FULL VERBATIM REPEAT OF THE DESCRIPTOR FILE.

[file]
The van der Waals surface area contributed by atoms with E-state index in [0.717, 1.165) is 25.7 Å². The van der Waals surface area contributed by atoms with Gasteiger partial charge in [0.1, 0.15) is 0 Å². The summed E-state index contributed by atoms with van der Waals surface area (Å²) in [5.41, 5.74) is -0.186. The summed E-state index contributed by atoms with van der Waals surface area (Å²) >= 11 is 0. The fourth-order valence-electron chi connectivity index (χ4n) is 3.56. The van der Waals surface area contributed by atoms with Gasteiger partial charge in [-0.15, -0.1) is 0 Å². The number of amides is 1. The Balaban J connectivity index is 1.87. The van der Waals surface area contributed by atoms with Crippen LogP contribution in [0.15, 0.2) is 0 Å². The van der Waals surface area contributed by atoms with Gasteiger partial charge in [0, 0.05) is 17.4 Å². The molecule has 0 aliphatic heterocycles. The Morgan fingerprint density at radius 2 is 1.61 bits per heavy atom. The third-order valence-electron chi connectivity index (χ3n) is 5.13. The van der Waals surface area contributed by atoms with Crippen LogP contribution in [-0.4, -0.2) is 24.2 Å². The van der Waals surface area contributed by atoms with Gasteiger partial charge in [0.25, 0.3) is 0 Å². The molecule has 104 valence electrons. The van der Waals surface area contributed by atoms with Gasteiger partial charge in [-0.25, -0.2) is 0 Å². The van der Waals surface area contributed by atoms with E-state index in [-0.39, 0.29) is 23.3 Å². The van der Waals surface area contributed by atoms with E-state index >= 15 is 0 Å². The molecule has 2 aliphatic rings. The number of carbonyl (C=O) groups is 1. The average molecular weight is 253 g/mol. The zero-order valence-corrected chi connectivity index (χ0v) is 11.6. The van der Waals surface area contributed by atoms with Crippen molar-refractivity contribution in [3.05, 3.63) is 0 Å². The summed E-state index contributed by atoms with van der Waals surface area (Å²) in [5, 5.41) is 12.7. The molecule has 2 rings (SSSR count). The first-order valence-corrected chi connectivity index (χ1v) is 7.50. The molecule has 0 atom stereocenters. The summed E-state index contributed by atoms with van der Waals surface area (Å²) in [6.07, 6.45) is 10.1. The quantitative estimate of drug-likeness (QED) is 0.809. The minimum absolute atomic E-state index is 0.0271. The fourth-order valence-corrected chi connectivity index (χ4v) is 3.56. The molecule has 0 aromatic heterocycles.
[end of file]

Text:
The van der Waals surface area contributed by atoms with E-state index in [0.717, 1.165) is 25.7 Å². The van der Waals surface area contributed by atoms with Gasteiger partial charge in [0.1, 0.15) is 0 Å². The summed E-state index contributed by atoms with van der Waals surface area (Å²) in [5.41, 5.74) is -0.186. The summed E-state index contributed by atoms with van der Waals surface area (Å²) >= 11 is 0. The fourth-order valence-electron chi connectivity index (χ4n) is 3.56. The van der Waals surface area contributed by atoms with Gasteiger partial charge in [-0.15, -0.1) is 0 Å². The number of amides is 1. The Balaban J connectivity index is 1.87. The van der Waals surface area contributed by atoms with Crippen LogP contribution in [0.15, 0.2) is 0 Å². The van der Waals surface area contributed by atoms with Gasteiger partial charge in [0, 0.05) is 17.4 Å². The molecule has 0 aliphatic heterocycles. The Morgan fingerprint density at radius 2 is 1.61 bits per heavy atom. The third-order valence-electron chi connectivity index (χ3n) is 5.13. The van der Waals surface area contributed by atoms with Crippen LogP contribution in [-0.4, -0.2) is 24.2 Å². The van der Waals surface area contributed by atoms with Gasteiger partial charge in [0.25, 0.3) is 0 Å². The molecule has 104 valence electrons. The van der Waals surface area contributed by atoms with Gasteiger partial charge in [-0.25, -0.2) is 0 Å². The van der Waals surface area contributed by atoms with E-state index in [-0.39, 0.29) is 23.3 Å². The van der Waals surface area contributed by atoms with E-state index >= 15 is 0 Å². The molecule has 2 aliphatic rings. The number of carbonyl (C=O) groups is 1. The average molecular weight is 253 g/mol. The zero-order valence-corrected chi connectivity index (χ0v) is 11.6. The van der Waals surface area contributed by atoms with Crippen molar-refractivity contribution in [3.05, 3.63) is 0 Å². The summed E-state index contributed by atoms with van der Waals surface area (Å²) in [5, 5.41) is 12.7. The molecule has 2 rings (SSSR count). The first-order valence-corrected chi connectivity index (χ1v) is 7.50. The molecule has 0 atom stereocenters. The summed E-state index contributed by atoms with van der Waals surface area (Å²) in [6.07, 6.45) is 10.1. The quantitative estimate of drug-likeness (QED) is 0.809. The minimum absolute atomic E-state index is 0.0271. The fourth-order valence-corrected chi connectivity index (χ4v) is 3.56. The molecule has 0 aromatic heterocycles.